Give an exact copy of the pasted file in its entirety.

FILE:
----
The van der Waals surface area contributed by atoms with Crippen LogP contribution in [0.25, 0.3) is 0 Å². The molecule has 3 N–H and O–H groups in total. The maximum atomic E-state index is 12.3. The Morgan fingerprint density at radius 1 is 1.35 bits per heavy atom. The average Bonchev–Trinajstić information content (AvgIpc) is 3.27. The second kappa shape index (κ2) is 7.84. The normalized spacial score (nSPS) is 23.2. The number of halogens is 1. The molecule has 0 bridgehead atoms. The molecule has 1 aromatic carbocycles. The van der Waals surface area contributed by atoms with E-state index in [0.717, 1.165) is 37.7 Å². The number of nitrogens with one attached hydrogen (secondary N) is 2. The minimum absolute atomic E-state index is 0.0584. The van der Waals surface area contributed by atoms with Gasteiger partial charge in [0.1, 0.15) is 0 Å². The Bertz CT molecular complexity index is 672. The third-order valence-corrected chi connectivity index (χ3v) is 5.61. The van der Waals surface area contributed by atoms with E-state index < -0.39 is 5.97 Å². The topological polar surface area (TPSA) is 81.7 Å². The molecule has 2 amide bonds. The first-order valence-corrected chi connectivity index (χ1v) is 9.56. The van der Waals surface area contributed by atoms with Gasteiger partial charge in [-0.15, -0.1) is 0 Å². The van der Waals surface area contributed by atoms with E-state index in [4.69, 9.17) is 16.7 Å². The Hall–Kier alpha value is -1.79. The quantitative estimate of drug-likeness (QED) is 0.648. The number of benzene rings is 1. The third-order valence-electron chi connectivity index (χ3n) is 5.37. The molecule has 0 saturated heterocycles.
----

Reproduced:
The van der Waals surface area contributed by atoms with Crippen LogP contribution in [0.25, 0.3) is 0 Å². The molecule has 3 N–H and O–H groups in total. The maximum atomic E-state index is 12.3. The Morgan fingerprint density at radius 1 is 1.35 bits per heavy atom. The average Bonchev–Trinajstić information content (AvgIpc) is 3.27. The second kappa shape index (κ2) is 7.84. The normalized spacial score (nSPS) is 23.2. The number of halogens is 1. The molecule has 0 bridgehead atoms. The molecule has 1 aromatic carbocycles. The van der Waals surface area contributed by atoms with E-state index in [0.717, 1.165) is 37.7 Å². The number of nitrogens with one attached hydrogen (secondary N) is 2. The minimum absolute atomic E-state index is 0.0584. The van der Waals surface area contributed by atoms with Gasteiger partial charge in [0.1, 0.15) is 0 Å². The Bertz CT molecular complexity index is 672. The third-order valence-corrected chi connectivity index (χ3v) is 5.61. The van der Waals surface area contributed by atoms with E-state index < -0.39 is 5.97 Å². The topological polar surface area (TPSA) is 81.7 Å². The molecule has 2 amide bonds. The first-order valence-corrected chi connectivity index (χ1v) is 9.56. The van der Waals surface area contributed by atoms with Gasteiger partial charge in [-0.15, -0.1) is 0 Å². The van der Waals surface area contributed by atoms with E-state index in [4.69, 9.17) is 16.7 Å². The Hall–Kier alpha value is -1.79. The quantitative estimate of drug-likeness (QED) is 0.648. The number of benzene rings is 1. The third-order valence-electron chi connectivity index (χ3n) is 5.37. The molecule has 0 saturated heterocycles.